Bolt-On Boost - Jeep Wrangler SuperchargerPosted in How To: Engine on December 6, 2013 0) (
Most everyone agrees that the ’07-’11 Jeep Wrangler is pathetically underpowered. The 3.8L’s 205hp may sound like a lot on paper, but when you consider that many lifted and well-armored JKs tip the scales into 5,000, 6,000, and even 7,000 pounds, you realize it’s basically the same weight as a modern-day ¾- or 1-ton truck, only with a V-6. When was the last time you drove a 1-ton dualie with a V-6?
Of course, adding headers, exhaust, chip, air filter, and so on can provide a minor, although a mostly unnoticeable power improvement. The truth of the matter is that the only way to really make any significant power from the 3.8L is to swap it out for a V-8 or add boost.
Our ’07 Wrangler Unlimited Rubicon features a factory six-speed manual transmission, 37-inch tires, a Dynatrac ProRock 60 rear axle, 5.13 gears, and is heavy, but relatively lightweight compared to some of the porky, up-armored JKs out there. After spending several slow-speed years behind the wheel, it was time to step it up a notch. We decided against a motor swap for many reasons. A motor swap in a JK can be an expensive proposition and it often leads to other necessary modifications like transmission and axle upgrades. Adding a supercharger to the factory 3.8L is significantly less expensive and less detrimental to the factory drivetrain parts. Think of it as the equivalent of installing a small V-8 without the hassle of messing with adapters, the motor mounts, the exhaust, the cooling system, the driveshafts, and so on. Dollar for dollar, nothing makes more useable bolt-on horsepower and torque than a supercharger. We went with a Magnuson intercooled supercharger because of the company’s attention to detail and experience with supercharging everything from a Jeep 3.8L V-6 to a fire-breathing Corvette Z06 7.0L LS7.
The Magnuson Jeep 3.8L supercharger kit includes a Sixth Generation Eaton MP1320 TVS supercharger with integral-bypass valve and intake manifold, high-flow fuel injectors, liquid-to-air intercooler, Diablo Sport Trinity handheld programmer, large front-mounted heat exchanger, all the necessary fittings, lines, belts, and hardware required, a standard three-year/36,000-mile warranty on the supercharger hardware, and a one-year limited warranty on electronics. The kit is 50-state legal on ’07-’10 Wranglers. It’s 100-percent bolt-on and fits under the factory hood. The kit takes 8 to 10 hours to install and can be done at home, however it’s a good idea to take it to a qualified shop or have someone on-hand that has made this kind of engine modification before. You can download and read over the detailed 167-step installation manual online to see if you are up to the task.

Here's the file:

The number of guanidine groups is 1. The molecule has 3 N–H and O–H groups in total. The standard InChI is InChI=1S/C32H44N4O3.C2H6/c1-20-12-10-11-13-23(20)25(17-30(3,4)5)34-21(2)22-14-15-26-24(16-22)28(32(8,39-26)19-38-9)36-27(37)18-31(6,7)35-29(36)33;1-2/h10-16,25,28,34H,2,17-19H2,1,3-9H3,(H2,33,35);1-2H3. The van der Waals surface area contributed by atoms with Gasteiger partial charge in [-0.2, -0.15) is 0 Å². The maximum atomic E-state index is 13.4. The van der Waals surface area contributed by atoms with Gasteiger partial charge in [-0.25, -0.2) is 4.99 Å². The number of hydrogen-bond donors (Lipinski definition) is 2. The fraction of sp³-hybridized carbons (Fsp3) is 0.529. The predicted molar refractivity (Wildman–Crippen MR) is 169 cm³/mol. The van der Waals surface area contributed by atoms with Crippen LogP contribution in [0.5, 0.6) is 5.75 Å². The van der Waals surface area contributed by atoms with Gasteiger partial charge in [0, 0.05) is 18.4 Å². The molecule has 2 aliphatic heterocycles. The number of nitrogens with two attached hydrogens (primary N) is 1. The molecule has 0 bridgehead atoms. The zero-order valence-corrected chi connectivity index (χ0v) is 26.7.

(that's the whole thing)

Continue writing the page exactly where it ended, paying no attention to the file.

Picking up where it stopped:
What you will notice first is the improved and incredibly flat power curve provided by the addition of the Magnuson supercharger. The 3.8L is actually more civilized with the supercharger because you can lug the engine at low rpms where it would previously stall. For example, starting out in Second gear from a dead stop is easy, whereas the stock 3.8L would have fallen flat on its face. We can pull very steep grades in Sixth gear at about quarter throttle. The bad news is that our supercharged 3.8L requires 91-octane fuel. We can muster about 12 mpg on the highway and about 9-10 mpg around town.